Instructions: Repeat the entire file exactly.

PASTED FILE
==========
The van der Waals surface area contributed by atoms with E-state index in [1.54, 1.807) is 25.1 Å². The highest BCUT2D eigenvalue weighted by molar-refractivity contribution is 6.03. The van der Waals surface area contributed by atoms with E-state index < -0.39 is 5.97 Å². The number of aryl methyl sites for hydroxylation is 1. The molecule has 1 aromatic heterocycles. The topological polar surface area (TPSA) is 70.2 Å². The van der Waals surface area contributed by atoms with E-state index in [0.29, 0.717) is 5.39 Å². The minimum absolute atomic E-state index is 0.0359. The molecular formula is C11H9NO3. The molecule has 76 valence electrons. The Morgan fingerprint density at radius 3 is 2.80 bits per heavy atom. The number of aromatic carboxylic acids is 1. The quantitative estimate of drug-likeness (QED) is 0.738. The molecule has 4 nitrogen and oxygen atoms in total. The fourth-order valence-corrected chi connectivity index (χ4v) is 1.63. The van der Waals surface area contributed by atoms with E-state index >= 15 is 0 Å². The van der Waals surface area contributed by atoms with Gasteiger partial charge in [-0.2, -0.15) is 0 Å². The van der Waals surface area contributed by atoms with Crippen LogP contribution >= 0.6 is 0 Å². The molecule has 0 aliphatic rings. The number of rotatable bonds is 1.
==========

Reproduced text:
The van der Waals surface area contributed by atoms with E-state index in [1.54, 1.807) is 25.1 Å². The highest BCUT2D eigenvalue weighted by molar-refractivity contribution is 6.03. The van der Waals surface area contributed by atoms with E-state index < -0.39 is 5.97 Å². The number of aryl methyl sites for hydroxylation is 1. The molecule has 1 aromatic heterocycles. The topological polar surface area (TPSA) is 70.2 Å². The van der Waals surface area contributed by atoms with E-state index in [0.29, 0.717) is 5.39 Å². The minimum absolute atomic E-state index is 0.0359. The molecular formula is C11H9NO3. The molecule has 76 valence electrons. The Morgan fingerprint density at radius 3 is 2.80 bits per heavy atom. The number of aromatic carboxylic acids is 1. The quantitative estimate of drug-likeness (QED) is 0.738. The molecule has 4 nitrogen and oxygen atoms in total. The fourth-order valence-corrected chi connectivity index (χ4v) is 1.63. The van der Waals surface area contributed by atoms with E-state index >= 15 is 0 Å². The van der Waals surface area contributed by atoms with Gasteiger partial charge in [-0.2, -0.15) is 0 Å². The van der Waals surface area contributed by atoms with Crippen LogP contribution >= 0.6 is 0 Å². The molecule has 0 aliphatic rings. The number of rotatable bonds is 1.